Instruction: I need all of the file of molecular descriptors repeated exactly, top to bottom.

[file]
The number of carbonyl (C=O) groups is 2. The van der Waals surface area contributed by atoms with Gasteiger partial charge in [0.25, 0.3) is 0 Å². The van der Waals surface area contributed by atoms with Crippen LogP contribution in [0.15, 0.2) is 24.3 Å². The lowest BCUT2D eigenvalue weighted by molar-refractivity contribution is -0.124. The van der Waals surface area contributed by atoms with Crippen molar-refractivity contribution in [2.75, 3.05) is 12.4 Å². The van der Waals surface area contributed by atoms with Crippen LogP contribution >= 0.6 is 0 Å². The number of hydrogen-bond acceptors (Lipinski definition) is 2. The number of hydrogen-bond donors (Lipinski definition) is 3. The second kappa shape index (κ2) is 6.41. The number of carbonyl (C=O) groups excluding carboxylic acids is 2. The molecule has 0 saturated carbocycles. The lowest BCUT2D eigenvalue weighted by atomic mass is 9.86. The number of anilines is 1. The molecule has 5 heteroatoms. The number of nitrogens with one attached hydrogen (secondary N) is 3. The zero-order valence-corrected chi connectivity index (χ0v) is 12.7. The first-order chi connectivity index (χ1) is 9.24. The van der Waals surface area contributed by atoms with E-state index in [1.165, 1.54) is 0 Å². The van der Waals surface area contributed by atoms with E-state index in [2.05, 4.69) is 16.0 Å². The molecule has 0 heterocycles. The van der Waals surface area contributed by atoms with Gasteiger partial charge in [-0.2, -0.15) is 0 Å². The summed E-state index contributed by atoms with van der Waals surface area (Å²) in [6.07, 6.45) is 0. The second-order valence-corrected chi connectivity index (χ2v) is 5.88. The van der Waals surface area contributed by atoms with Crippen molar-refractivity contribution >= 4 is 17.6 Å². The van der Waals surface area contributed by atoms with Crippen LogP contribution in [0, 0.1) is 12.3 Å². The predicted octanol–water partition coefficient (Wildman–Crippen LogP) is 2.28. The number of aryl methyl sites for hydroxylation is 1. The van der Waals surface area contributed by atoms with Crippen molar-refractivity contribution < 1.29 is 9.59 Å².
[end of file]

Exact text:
The number of carbonyl (C=O) groups is 2. The van der Waals surface area contributed by atoms with Gasteiger partial charge in [0.25, 0.3) is 0 Å². The van der Waals surface area contributed by atoms with Crippen LogP contribution in [0.15, 0.2) is 24.3 Å². The lowest BCUT2D eigenvalue weighted by molar-refractivity contribution is -0.124. The van der Waals surface area contributed by atoms with Crippen molar-refractivity contribution in [2.75, 3.05) is 12.4 Å². The van der Waals surface area contributed by atoms with Crippen LogP contribution >= 0.6 is 0 Å². The number of hydrogen-bond acceptors (Lipinski definition) is 2. The number of hydrogen-bond donors (Lipinski definition) is 3. The second kappa shape index (κ2) is 6.41. The number of carbonyl (C=O) groups excluding carboxylic acids is 2. The molecule has 0 saturated carbocycles. The lowest BCUT2D eigenvalue weighted by atomic mass is 9.86. The number of anilines is 1. The molecule has 5 heteroatoms. The number of nitrogens with one attached hydrogen (secondary N) is 3. The zero-order valence-corrected chi connectivity index (χ0v) is 12.7. The first-order chi connectivity index (χ1) is 9.24. The van der Waals surface area contributed by atoms with E-state index in [1.165, 1.54) is 0 Å². The van der Waals surface area contributed by atoms with E-state index in [2.05, 4.69) is 16.0 Å². The molecule has 0 heterocycles. The van der Waals surface area contributed by atoms with Gasteiger partial charge in [-0.2, -0.15) is 0 Å². The summed E-state index contributed by atoms with van der Waals surface area (Å²) in [6.07, 6.45) is 0. The second-order valence-corrected chi connectivity index (χ2v) is 5.88. The van der Waals surface area contributed by atoms with Crippen molar-refractivity contribution >= 4 is 17.6 Å². The van der Waals surface area contributed by atoms with Crippen LogP contribution in [0, 0.1) is 12.3 Å². The predicted octanol–water partition coefficient (Wildman–Crippen LogP) is 2.28. The number of aryl methyl sites for hydroxylation is 1. The van der Waals surface area contributed by atoms with Crippen molar-refractivity contribution < 1.29 is 9.59 Å².